Saturday, September 17, 2005

debate diary: teacher's pet

On Thursday, I met with the teachers at De La Salle Education Center, to fill them in on my plan to start a debate program there. We gathered in the library. I was pleased to see that more than a few of them were white, somewhat old and, by all appearances, not particularly cool. Pleased because I've really been stressing about whether or not I'll able to connect with the kids. So when I saw all these old white people fairly nicely, I though a'ight, a'ight.

What was cool about the meeting was that there seemed to be no concer whatsoever about decorum and protocal. It was decidedly unbureaucratic. Which is why I chose to approach De La Salle about starting this thing. I steared clear of Kansas City School District schools because I know that it's entirely bureaucratic, that protocol and hierarchies and protection of the system trump all.

So I started telling the teachers what I had in mind, making a concerted effort to tone down my usual radical rhetoric (like, "what I want to do is take these kids out in the 'burbs, have them get in white kids' faces, and tell it like it is"). And right away they got into it and started suggesting alterations to the plan. They said I'd have a hell of a time getting kids to stay after school, that what I'd really need is a class during the school day (which is what I'd been thinking all along). They tossed out ideas. I could team up with a teacher in English and social studies. All the teachers could recruit kids who would get into debate, and they could send them all to a separate classroom to meet with me. These folks were ready to go!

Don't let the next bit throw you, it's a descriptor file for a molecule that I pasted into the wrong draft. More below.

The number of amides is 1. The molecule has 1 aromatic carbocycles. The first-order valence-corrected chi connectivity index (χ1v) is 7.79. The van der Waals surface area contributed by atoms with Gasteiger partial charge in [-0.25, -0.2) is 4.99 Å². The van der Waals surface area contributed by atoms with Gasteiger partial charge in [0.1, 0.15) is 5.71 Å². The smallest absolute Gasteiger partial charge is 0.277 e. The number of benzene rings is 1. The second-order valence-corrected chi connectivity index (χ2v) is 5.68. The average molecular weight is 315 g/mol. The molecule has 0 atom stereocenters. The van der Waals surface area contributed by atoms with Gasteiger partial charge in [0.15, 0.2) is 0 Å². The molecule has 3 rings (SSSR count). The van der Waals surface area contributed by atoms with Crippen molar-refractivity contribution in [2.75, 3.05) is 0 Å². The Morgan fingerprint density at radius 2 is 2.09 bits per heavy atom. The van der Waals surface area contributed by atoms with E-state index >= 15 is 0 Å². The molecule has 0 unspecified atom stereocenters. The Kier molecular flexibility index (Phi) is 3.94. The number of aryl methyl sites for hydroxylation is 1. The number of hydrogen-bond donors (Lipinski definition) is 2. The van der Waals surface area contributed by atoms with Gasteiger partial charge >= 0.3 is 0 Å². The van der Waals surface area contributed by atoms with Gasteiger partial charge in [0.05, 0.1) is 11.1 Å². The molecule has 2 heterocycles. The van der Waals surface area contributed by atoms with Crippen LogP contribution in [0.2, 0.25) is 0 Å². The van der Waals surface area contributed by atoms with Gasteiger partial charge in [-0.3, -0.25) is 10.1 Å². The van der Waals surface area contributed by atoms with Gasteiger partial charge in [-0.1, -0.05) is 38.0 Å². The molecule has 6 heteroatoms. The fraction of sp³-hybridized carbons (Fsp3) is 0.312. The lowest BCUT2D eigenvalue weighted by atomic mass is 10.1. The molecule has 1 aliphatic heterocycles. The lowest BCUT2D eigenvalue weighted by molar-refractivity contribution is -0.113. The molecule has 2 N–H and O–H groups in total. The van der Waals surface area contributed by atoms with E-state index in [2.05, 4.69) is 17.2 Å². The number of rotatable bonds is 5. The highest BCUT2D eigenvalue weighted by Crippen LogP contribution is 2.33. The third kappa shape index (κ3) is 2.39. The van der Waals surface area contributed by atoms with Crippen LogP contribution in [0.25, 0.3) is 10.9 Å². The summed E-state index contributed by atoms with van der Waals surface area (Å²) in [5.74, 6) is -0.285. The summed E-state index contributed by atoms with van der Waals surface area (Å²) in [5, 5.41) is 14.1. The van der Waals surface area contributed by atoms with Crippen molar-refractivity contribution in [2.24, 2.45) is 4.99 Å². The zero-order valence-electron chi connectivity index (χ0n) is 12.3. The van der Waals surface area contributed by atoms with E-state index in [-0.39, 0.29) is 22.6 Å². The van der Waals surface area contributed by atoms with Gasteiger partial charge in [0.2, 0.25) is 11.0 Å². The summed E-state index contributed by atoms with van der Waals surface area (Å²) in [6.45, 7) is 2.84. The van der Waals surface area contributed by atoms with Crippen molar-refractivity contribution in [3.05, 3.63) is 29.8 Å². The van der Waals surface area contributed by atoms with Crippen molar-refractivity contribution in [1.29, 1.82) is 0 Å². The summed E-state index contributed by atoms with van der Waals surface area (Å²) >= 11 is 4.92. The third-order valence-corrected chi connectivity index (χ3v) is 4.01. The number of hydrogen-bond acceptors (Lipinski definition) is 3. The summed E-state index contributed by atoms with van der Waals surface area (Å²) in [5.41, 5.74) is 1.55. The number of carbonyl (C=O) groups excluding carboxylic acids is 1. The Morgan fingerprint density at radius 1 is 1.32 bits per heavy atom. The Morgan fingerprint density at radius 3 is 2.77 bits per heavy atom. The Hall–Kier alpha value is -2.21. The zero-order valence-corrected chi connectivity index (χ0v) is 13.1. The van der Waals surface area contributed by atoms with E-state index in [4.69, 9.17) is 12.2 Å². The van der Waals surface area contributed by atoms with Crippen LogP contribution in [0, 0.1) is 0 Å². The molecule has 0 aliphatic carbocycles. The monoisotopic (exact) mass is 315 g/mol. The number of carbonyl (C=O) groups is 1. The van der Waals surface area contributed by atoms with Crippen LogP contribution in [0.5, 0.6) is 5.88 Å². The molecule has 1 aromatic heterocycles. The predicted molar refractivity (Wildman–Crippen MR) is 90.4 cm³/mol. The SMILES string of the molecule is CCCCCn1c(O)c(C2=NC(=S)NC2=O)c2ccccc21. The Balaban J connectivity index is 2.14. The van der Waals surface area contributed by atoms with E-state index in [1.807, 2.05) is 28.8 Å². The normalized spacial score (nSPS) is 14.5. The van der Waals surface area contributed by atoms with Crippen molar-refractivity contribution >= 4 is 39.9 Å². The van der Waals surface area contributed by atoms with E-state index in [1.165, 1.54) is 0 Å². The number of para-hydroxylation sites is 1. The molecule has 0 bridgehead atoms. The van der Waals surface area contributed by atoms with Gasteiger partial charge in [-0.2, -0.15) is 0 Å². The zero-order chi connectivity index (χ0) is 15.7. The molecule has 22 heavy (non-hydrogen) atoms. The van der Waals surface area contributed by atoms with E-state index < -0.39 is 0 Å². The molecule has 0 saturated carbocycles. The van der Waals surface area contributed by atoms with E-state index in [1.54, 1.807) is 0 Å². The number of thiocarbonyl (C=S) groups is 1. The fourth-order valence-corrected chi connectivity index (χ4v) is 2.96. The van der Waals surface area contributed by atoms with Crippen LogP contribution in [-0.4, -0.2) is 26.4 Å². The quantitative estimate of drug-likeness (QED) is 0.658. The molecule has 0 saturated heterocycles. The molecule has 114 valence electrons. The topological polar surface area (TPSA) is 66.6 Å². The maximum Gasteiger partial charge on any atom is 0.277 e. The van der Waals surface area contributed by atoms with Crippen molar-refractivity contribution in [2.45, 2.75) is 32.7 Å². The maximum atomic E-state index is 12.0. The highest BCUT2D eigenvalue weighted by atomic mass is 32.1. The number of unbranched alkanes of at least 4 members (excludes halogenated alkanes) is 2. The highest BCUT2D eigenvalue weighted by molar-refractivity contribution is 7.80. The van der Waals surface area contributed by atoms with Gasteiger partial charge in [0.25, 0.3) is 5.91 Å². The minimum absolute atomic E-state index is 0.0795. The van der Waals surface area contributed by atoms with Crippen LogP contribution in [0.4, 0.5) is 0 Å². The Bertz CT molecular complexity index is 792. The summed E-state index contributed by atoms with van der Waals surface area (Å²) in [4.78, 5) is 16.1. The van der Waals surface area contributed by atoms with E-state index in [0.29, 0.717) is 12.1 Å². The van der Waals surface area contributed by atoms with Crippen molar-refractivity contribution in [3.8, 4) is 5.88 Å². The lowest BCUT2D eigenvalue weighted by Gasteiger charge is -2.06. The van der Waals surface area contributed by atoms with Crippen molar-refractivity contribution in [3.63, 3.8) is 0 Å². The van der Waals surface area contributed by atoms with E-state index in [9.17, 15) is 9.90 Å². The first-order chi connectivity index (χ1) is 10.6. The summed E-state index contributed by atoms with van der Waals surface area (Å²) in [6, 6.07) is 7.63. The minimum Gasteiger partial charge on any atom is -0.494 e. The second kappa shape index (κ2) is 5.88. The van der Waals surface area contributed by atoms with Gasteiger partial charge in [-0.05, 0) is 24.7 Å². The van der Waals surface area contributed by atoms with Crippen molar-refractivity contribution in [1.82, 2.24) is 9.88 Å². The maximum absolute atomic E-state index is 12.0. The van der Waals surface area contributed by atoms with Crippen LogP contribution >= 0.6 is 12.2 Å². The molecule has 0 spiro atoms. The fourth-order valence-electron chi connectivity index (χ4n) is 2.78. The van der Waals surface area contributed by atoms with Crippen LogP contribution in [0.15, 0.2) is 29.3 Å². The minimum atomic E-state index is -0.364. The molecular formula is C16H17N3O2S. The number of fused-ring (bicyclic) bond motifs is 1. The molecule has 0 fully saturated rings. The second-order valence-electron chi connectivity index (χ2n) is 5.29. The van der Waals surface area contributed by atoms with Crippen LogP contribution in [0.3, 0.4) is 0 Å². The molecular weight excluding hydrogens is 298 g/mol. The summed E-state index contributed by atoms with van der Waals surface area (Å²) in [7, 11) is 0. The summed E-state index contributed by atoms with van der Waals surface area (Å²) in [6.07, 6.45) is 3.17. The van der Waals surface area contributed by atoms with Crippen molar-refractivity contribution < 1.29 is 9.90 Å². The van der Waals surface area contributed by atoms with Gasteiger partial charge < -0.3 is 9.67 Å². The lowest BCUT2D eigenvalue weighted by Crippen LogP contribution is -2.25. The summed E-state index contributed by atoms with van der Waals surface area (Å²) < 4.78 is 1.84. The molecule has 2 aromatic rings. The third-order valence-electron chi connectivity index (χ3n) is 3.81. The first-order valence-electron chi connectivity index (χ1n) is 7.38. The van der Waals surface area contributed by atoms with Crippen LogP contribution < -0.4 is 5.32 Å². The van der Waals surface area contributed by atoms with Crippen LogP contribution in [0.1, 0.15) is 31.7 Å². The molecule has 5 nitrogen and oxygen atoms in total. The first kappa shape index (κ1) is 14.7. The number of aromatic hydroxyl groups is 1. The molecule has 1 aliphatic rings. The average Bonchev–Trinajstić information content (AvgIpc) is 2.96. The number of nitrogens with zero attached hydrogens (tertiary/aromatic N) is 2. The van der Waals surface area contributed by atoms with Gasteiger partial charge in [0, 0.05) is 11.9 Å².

On my way home, I called Jane, the coach at Central, and told her about my experience. She was impressed, and more than a little jealous. At Central, every idea has to be brooded over by handringing administrators. If a decision finally is made, it's got to be documented from all angles in an endless stream of paperwork before it can actually be carried through. But, more often than not, the idea is simply shot down.

I've only been working with high school students for a couple of years now. But it's clear that spontaneaity and adaptability are key to success.

So then yesterday I got a call from the woman I'd been working with at De La Salle. They've got it all figured out. I'll be working with one of their social studies teachers, and she's young and energetic and ambitious like me, and she's just totally pumped about it.

No paperwork, no waiting. Just, here's a here's a challenge, here's good idea. Let's do it.

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